Rabbi Yitzchak Neria
Former Rosh Kollel in Montreal
Tu B’Shvat’s date (the 15th of Shvat) is obvious. In this article, we will discuss the day’s essence and deeper meaning. Also, we will focus on Tu B’Shvat’s specific customs and obligations and determine the source for Tu B’Shvat.
Halachically, Tu B’Shvat is the date used to distinguish between trees whose fruit ripened beforehand and those whose fruit ripened afterwards. Why do we need to know when the fruit ripened? Mainly, we need to know whether to separate ma’aser ani or ma’aser sheni. During the 1st, 2nd, 4th, and 5th years of the shmitah cycle, ma’aser sheni – which is to be eaten in Yerushalayim – is separated in Eretz Yisrael. Meanwhile, during the 3rd and 6th years of the shmitah cycle, a person must separate ma’aser ani (“the tithe of the poor”). Or, if you prefer, ma’aser sheni – which must be eaten “on the holy mountain in Yerushalayim” (Yeshaya 27:13) – is an expression of bein adam laMakom (a mitzvah which is between man and Hashem), but ma’aser ani is clearly bein adam lichavero (an interpersonal mitzvah). Thus, Tu B’Shvat represents the confluence of both groups of mitzvot: bein adam laMakom and bein adam lichavero.
Yet, the Gemara (BT Sanhedrin 98a) refers to other aspects of Tu B’Shvat:
“And R’ Abba said, ‘There is no clearer [indication] of the keitz (the “End”) than this, as it says: “And you, the mountains of Israel, will produce your branches and will bear your fruit for My people Israel…” (Yechezkel 36:8)’
“R’ Elazar says, ‘[There is] also [no clearer indication of the keitz] than this, as it says: “For before those days, there were no wages for man nor were there wages for animals; and for him that went out or came in, there was no peace from the adversary…” (Zechariah 8:10)’
“What is ‘for him that went out or came in, there was no peace from the adversary’? Rav said, ‘Even talmidei chachamim(Torah scholars) – about whom peace is written, as it is written: “There is abundant peace for the lovers of Your Torah” (Tehillim 119:165) – [will have] no peace from [the] adversary.’”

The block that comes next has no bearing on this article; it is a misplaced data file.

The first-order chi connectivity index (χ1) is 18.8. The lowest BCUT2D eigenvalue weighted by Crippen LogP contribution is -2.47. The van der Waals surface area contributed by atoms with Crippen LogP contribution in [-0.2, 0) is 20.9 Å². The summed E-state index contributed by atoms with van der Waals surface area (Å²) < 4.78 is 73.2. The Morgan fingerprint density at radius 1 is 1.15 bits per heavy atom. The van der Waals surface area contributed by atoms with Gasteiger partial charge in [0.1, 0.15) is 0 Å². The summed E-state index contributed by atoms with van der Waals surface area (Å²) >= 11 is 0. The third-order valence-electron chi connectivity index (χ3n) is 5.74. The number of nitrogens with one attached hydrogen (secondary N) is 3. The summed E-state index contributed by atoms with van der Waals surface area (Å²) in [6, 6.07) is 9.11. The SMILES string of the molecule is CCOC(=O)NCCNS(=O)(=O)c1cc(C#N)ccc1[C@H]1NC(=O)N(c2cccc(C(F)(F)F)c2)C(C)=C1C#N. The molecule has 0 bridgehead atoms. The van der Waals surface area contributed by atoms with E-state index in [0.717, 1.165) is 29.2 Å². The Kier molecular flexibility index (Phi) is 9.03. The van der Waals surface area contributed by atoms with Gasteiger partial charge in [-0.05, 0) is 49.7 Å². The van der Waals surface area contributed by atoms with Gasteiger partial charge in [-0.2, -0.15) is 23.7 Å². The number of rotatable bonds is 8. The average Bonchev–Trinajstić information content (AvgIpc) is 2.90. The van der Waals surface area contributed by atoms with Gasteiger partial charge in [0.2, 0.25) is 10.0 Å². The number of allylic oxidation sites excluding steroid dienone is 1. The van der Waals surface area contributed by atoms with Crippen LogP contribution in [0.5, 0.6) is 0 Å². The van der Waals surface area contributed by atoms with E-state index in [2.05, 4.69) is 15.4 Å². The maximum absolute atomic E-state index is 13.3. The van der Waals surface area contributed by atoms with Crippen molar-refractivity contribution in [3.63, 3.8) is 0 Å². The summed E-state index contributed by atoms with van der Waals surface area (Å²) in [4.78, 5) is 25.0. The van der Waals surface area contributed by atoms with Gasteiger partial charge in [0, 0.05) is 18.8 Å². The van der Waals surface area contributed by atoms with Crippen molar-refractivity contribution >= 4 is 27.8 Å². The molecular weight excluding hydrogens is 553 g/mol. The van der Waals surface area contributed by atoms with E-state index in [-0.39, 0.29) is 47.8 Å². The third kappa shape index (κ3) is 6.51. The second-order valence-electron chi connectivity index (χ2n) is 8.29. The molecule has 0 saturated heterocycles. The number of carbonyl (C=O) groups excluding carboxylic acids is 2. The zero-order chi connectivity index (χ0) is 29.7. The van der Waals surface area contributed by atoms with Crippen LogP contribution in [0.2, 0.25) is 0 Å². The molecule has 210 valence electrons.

The Gemara speaks for itself. On one hand, we have a flourishing, blossoming land, but at the same time, there is no peace – except that which is enforced by the sword.
But if that is not enough, we find the following truly astounding statement in Avot DiRabi Natan (Nuscha Bet 31):
“Rabban Yochanan ben Zakkai received [the tradition] from Hillel and Shamai. He used to say, ‘If you have studied much Torah do not take credit for yourself because you were created for this.’ Because mankind was not created on idle chatter but rather on words of Torah, as it says, ‘For that is your life and the length of your days.’ (Devarim 30:20) [‘Your life’ – in this world and ‘the length of your days’] in the world to come… If there was a planting in your hand and you were told, ‘behold, here is the Mashiach,’ come and plant the planting [and then go out and greet him.]”
How can this be?! Our teacher Rav Druckman explains that planting in Eretz Yisrael and settling the land are the Geulah (the Redemption) in and of themselves. In contrast, when seeing the Mashiach, a person is passive. Thus, first plant, and then run to greet the Mashiach.
In recent years, Tu B’Shvat has gradually been transformed into a festival which commemorates our return to our Land. Tu B’Shvat is the anniversary of the Knesset’s establishment, and everyone goes out to plant trees.
How does all of the above tie in together? The Navi says:
“The voice of your seers – they raised a voice, together they shall sing glad song; for eye to eye they shall see when Hashem returns to Tzion.” (Yeshaya 52:8)
If matters are that clear, why are the prophets and the seers the ones who lift their voices? Why won’t everyone “sing glad song”? The answer is that we must look at the Geulah “eye to eye”. With one eye, we must see how good it is, baruch Hashem, in Eretz Yisrael. We must recognize how far we have come, in every way, and therefore, we must “thank, laud, praise, glorify” and lift our voices in song. Moreover, we – who are privileged to live in the generation of the Geulah – are obligated to plant, redeem, and do everything in our power in order to advance the coming of the Mashiach. However, with our other eye, we are well aware how much we need rachamei Shamayim (Heaven’s mercies) and how insignificant and powerless we are.
“Hashem’s kindnesses surely never cease…” (Eichah 3:22)